IF “If you can meet with Triumph and Disaster And treat those two impostors just the same” Rudyard Kipling YOU You reside in Victorian India. Write and share two sentences about your character: 1. Your most remarkable Triumph to date, about which you are self-effacing. 2. Your most regrettable Disaster thus far, about which you are stoical. CAN MEET Discuss and note your personal or common adversaries: dastardly individuals, diabolical societies, frightful locations, scandalous situations, any combinations. WITH TRIUMPH AND DISASTER Write two sentences to describe the possible consequences of a precarious undertaking which brings your character up against one or more adversary: 1. Triumph, fulfilling your desires and manifesting your virtues. 2. Disaster, thwarting your designs and exposing your frailties. AND TREAT THOSE TWO IMPOSTORS JUST THE SAME Toss a coin for your character: Heads: Triumph. Tails: Disaster. Take it in turns to set the scene, and play out the events leading up to your character's Triumph or Disaster. Involve other players as allies or adversaries. Have them play their own characters where appropriate. Keep a stiff upper lip, come what may. Record your Triumph or Disaster as experience. For a solo game write all stages. Publish periodically.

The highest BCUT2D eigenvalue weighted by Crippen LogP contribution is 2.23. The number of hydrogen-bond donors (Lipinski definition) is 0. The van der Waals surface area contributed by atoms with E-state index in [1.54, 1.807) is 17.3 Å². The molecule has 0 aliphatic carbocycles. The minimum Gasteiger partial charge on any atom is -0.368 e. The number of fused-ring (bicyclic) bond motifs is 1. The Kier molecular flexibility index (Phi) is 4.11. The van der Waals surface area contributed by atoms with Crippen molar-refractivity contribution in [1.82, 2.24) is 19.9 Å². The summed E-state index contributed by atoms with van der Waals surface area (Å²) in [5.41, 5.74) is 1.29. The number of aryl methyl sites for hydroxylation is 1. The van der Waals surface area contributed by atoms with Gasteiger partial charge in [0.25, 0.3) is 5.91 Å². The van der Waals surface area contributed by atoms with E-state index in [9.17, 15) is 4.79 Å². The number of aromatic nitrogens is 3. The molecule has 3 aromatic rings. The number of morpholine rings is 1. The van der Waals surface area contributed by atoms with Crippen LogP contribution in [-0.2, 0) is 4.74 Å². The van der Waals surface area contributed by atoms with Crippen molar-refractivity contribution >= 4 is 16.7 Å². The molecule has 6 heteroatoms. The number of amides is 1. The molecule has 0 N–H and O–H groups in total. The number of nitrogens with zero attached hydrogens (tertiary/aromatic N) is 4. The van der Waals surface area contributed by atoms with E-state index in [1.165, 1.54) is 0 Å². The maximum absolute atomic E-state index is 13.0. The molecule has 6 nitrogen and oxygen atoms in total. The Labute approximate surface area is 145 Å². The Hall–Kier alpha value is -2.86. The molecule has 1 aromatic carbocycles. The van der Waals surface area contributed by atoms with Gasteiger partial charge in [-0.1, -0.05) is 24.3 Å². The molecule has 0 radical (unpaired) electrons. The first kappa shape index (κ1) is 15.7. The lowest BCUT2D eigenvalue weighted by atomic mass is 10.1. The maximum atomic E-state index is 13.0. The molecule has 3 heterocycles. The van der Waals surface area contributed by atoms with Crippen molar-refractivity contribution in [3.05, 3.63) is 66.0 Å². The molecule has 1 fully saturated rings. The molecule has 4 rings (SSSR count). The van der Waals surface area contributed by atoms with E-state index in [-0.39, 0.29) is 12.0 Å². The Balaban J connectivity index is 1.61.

Kipling’s poem “If” has been a constant source of inspiration and motivation for me. Not least here, where it gave me the idea for this little game set in the adventure-rich world of Victorian India. I designed the game to explore the idea that failure is as important as success when telling stories together.
Thank you to SageGenesis (https://youtu.be/gA_EJ2wsHfk) for his excellent tips on RPG design, which helped me to focus enough to get this into 200 words.